Movie Review: Shahid
(Any opinions expressed here are those of the author and not of Thomson Reuters)
The best thing about Hansal Mehtaâs âShahidâ is that the filmmaker tries to tell a fascinating story. In a way, it is the story of the city of Mumbai — beginning with the riots that followed the 1992 demolition of the Babri Masjid in Ayodhya, and leading up to the attack on Mumbai that killed 166 people in 2008.
These events are depicted through the real-life story of Shahid Azmi, a teenager who gets caught up in the Mumbai riots, and a few months later, finds himself in Pakistan at a training camp for militants. A disillusioned Azmi returns to India but is tortured and imprisoned under the countryâs anti-terror laws.
Azmi completes his schooling in jail, and after his release, studies law to help defend those he believes were wrongly accused and jailed on charges of terrorism.
Azmi, who was from a poor family that lived in a slum for a while, got as many as 17 people acquitted before he was shot dead in his office in the suburbs in 2010, while he was handling the case of a defendant in the Mumbai attacks.
Given the source material Mehta has, this is a film that promises to be gripping, and thankfully, the director doesnât over-dramatize events. He uses a restrained, subtle narrative to tell the audiences Shahidâs story, rarely judging his motives or intentions. Mehta touches all aspects of Shahidâs life — his strained marriage, his relationship with his mother and brothers — never lingering for longer than necessary, and giving us a glimpse into a world not many of us are exposed to.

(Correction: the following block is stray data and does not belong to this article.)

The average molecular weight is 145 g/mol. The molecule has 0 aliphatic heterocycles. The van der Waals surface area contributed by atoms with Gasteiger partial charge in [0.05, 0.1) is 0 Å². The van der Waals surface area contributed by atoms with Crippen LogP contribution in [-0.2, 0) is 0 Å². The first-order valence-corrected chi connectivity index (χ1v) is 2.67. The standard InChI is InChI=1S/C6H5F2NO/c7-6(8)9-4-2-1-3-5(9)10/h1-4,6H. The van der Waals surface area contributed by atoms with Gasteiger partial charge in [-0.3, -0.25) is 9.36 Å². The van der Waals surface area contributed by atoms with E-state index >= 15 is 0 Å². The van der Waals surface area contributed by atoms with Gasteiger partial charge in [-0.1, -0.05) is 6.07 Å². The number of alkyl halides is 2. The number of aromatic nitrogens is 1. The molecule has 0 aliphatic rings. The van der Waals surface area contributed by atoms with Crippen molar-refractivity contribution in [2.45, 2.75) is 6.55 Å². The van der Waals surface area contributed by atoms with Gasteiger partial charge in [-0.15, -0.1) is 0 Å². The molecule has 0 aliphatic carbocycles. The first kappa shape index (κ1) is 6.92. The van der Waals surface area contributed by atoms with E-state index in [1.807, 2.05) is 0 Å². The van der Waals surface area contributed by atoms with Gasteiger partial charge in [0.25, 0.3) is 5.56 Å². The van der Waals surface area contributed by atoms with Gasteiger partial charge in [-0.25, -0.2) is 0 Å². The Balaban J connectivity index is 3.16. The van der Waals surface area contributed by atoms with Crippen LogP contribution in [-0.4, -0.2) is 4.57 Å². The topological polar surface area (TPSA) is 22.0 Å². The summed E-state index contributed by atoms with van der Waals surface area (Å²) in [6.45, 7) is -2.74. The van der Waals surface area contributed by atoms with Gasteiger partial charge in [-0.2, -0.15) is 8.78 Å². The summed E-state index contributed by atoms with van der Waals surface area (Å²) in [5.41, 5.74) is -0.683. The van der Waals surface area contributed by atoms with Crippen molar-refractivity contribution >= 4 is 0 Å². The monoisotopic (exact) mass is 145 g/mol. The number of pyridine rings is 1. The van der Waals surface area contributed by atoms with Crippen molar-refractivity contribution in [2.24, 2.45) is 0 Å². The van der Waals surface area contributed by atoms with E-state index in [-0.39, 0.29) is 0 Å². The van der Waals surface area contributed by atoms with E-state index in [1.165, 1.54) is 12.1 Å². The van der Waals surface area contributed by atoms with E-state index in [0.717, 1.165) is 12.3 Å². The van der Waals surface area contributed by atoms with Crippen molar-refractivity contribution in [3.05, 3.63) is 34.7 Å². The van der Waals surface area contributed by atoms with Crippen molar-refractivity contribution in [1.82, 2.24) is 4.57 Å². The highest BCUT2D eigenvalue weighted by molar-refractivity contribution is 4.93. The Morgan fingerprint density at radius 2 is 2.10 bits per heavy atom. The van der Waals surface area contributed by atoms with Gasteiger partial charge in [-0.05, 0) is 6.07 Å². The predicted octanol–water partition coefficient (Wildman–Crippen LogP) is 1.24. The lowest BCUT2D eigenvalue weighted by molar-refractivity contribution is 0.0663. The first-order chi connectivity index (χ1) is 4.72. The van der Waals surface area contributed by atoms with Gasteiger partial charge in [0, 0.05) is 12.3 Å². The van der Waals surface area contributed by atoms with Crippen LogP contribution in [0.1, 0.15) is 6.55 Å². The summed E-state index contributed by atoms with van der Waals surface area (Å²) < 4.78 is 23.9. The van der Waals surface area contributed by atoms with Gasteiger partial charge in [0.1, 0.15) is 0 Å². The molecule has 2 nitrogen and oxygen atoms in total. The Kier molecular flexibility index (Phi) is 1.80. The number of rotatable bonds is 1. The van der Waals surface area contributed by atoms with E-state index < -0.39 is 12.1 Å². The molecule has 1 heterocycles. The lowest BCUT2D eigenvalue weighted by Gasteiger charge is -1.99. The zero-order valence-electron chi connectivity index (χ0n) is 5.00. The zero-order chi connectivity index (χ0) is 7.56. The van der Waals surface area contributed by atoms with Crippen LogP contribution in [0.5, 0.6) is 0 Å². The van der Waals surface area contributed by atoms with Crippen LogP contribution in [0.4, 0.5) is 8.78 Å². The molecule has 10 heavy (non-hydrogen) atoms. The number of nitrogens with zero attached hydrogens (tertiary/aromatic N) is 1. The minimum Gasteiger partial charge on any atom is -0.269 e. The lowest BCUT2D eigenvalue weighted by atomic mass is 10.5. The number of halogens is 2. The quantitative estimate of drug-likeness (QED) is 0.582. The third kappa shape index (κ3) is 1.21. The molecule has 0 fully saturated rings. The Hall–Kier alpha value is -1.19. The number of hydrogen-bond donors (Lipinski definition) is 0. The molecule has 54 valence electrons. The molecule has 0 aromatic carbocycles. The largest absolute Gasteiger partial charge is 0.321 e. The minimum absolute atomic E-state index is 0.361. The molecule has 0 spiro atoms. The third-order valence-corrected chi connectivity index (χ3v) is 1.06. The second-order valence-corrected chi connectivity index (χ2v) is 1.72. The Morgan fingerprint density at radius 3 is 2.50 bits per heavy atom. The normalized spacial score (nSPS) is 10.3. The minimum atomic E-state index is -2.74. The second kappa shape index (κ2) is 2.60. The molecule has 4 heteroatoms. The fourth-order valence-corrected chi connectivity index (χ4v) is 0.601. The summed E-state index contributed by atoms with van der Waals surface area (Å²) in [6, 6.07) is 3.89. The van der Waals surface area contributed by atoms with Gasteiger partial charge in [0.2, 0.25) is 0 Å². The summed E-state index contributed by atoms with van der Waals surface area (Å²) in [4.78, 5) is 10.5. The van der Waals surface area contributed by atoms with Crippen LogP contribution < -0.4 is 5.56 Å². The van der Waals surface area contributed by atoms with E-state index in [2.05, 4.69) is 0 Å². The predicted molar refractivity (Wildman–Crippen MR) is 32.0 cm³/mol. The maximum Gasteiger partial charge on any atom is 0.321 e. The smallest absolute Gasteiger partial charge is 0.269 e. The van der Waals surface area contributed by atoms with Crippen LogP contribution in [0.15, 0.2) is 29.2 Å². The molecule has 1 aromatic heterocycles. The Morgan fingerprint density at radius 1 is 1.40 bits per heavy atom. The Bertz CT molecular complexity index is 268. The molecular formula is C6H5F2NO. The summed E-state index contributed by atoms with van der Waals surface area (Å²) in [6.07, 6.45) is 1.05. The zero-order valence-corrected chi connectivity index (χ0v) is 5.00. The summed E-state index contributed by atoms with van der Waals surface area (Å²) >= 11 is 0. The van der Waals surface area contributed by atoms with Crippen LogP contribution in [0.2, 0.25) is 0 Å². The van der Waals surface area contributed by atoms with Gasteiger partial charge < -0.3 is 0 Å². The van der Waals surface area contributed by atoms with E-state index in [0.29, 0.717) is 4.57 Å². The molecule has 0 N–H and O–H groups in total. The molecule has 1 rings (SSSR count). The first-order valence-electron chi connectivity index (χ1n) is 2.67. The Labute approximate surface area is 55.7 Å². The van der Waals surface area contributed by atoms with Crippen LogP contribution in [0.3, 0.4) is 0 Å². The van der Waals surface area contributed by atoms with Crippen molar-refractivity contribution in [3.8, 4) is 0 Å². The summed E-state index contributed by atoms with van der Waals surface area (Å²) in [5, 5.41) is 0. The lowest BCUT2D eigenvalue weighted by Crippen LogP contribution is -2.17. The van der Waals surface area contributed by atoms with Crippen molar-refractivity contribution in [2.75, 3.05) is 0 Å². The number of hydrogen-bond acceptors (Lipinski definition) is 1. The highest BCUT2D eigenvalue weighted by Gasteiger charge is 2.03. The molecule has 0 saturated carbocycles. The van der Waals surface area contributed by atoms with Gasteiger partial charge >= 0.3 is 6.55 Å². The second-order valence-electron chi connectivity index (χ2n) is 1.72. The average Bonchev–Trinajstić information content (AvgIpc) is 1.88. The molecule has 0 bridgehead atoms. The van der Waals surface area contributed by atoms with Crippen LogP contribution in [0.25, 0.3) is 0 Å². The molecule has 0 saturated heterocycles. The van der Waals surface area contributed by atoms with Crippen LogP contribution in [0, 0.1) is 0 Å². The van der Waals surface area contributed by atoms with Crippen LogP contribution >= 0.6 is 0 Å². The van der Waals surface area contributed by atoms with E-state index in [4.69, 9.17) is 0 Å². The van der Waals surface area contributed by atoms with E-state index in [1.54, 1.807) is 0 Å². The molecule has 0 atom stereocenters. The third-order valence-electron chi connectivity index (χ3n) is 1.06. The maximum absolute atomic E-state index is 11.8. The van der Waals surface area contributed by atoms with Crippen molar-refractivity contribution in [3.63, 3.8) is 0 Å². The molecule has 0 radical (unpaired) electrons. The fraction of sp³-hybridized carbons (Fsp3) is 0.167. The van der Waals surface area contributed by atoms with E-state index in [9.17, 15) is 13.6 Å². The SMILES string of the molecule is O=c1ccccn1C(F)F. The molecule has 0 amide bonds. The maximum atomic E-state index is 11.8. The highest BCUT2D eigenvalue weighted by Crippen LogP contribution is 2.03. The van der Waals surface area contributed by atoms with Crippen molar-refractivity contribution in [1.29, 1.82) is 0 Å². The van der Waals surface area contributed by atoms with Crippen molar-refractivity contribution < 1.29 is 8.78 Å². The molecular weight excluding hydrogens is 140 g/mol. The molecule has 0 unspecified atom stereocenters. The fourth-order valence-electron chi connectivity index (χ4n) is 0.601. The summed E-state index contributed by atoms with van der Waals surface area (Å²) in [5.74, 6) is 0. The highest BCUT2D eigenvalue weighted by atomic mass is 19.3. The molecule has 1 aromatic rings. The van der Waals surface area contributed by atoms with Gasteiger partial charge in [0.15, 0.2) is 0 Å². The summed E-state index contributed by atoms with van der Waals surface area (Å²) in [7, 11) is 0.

Even the drudgery of daily court proceedings is made fascinating, thanks to its lead actor. As Shahid, Raj Kumar injects the right amount of earnestness, anger and vulnerability into his role, to make this one of the best performances we have seen this year. The other actors, including Baljinder Kaur as Shahidâs mother, and Mohammed Zeeshan Ayyub as his elder brother are excellent. None of the performances feel like acting — right from the locations to the people who live there, they all seem completely real, and this is a huge strength of the film.
The one grouse with âShahidâ is perhaps it doesnât tell the whole story, especially at the beginning. I wish Mehta had answered questions of how and why Shahid went to Pakistan, what caused his disillusionment, and made him return. Nevertheless, this is a small grouse with a film that is otherwise uplifting.